In a deeply unhappy week for the Thai military government it has retaliated by threatening foreigners to shut up for face arrest.

The junta has had a series of bad news breaks.

First up was Thailand’s self-appointed Prime Minister General Chan-Ocha, who threatened to ban the film ‘Operation Mekong’ if it reflected badly on Thailand.

Then up came a photo of a Hmong hill tribe child whose picture allegedly stealing a wrist watch from a tourist at the temple on Doi Suthep, Chiang Mai went viral – after which Thai police conducted an investigation concluding the child’s Hmong mother would sue had the foreigners still been in Thailand.

And finally of course is the report by Amnesty International on 74 cases of torture, which includes water boarding and electric shocks to the genitals, committed by the military junta since it seized power in 2014.

In the first case the massacre of 11 Chinese on a boat on the Mekong in 2011 was almost certainly carried out by a force of the Thai military called Pha Muang, who then pushed the bodies off to be found later down river. 

The most comprehensive report is here headed ‘Murder on the Mekong’. Looking at the promo material above, this film by a Hong Kong film-maker is not going to reflect too well on the Thai military – and Prayuth Chan-Ocha surely must know it.

Shan warlord Naw Kham was later executed, or so the Chinese announced, but even in the Chinese judgment it is stated that 9 Thai military men were also involved. The public trial of Naw Kham was expedient to both sides.

As for the Hmong child stealing a wrist watch from a tourist on Doi Suthep. The truth here is almost irrelevant.  The picture of the child should never be published. 

Hmong – not related to story

You can fairly safely bet however that the threat to sue was not the idea of the Hmong mother, but Thai officials.  If the Hmong or any other hill tribe people had the cash to use Thailand’s computer crime act they could lodge millions of cases against their Thai ‘landlords’.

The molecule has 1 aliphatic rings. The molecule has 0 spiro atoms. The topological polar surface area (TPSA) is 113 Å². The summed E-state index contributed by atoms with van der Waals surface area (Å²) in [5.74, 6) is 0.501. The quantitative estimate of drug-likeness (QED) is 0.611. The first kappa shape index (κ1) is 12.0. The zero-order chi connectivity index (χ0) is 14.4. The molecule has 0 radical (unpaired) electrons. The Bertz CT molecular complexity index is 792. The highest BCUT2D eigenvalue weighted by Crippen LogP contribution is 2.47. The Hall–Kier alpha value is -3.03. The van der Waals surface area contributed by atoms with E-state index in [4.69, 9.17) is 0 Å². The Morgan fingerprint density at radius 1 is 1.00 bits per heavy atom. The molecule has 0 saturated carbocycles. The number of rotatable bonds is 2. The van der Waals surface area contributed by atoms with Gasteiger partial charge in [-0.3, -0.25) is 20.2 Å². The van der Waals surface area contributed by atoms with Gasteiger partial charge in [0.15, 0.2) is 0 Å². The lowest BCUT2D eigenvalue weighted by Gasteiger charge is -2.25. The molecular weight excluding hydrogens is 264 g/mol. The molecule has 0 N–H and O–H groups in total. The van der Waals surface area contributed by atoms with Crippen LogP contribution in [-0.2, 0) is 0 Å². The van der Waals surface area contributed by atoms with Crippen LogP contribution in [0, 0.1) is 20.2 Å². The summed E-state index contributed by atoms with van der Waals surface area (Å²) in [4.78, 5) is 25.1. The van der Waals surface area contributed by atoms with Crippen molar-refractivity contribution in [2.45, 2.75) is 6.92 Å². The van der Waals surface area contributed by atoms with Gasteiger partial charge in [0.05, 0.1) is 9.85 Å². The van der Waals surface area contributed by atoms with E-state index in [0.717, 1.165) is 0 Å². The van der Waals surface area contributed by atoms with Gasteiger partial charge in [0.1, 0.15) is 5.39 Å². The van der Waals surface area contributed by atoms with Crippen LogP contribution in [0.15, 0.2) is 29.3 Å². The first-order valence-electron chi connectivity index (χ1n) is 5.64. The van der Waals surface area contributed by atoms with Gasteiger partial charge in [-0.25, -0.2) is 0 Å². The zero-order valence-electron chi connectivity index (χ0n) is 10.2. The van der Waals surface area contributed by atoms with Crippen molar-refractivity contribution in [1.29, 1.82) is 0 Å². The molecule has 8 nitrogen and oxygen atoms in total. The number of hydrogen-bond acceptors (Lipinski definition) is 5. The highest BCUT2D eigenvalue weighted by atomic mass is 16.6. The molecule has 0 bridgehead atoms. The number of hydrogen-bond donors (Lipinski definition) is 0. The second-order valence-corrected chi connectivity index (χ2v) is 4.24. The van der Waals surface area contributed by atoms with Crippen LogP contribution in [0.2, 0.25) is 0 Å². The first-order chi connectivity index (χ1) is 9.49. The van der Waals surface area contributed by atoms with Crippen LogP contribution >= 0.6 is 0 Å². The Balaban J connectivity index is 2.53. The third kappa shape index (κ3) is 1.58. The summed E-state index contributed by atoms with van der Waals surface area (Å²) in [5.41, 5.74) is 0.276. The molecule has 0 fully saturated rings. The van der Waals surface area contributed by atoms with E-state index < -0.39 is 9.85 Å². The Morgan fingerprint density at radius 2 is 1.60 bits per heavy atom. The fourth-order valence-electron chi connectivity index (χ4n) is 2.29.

And as for the Amnesty International report ‘Make Him Speak by Tomorrow’ Amnesty International officials said they called off a planned launch of it in Bangkok after they were intimidated by officials.

What a splendid way to draw attention to the report.

According to Time: “At the report launch on Wednesday, which was to be attended by a representative of the U.N. office of the high commissioner for human rights, authorities warned Amnesty’s foreign representatives that speaking publicly at the event would be a violation of Thai labor laws.”

That was an interesting reason.  A representative of the UN High Commission on Human Rights was due to attend.

All in all, the general message is ‘Say anything bad about Thailand (true or not) and you’re out on your ear.’

The Guardian newspaper this week embarked on publication of an investigation by ‘Freeland’ into the South East Asia hub for trafficking in endangered and or protected species. The tonnage of wild life and bones trafficked through Thailand was horrific.

The report exposed Vietnamese and one half Vietnamese half Thai dealer, and a Thai buyer, and today comprehensively implicated the Laos government in the trade.  Unfortunately, Bangkok based Freeland, a predominantly US concern, has not as yet come up with the comprehensive goods on Thailand or the Thai military general who was at the top of the trade.

I must say I have enjoyed some of their previous investigations in Thailand. There seems to be a reoccurring them. Every time they get near the bad guy…it always goes belly up.

Anyway its only Wednesday. The London Sun has carried a story about a couple buying a dream paradise island holiday in Thailand only to find their beach idyll was a building site.

Can anything else go wrong?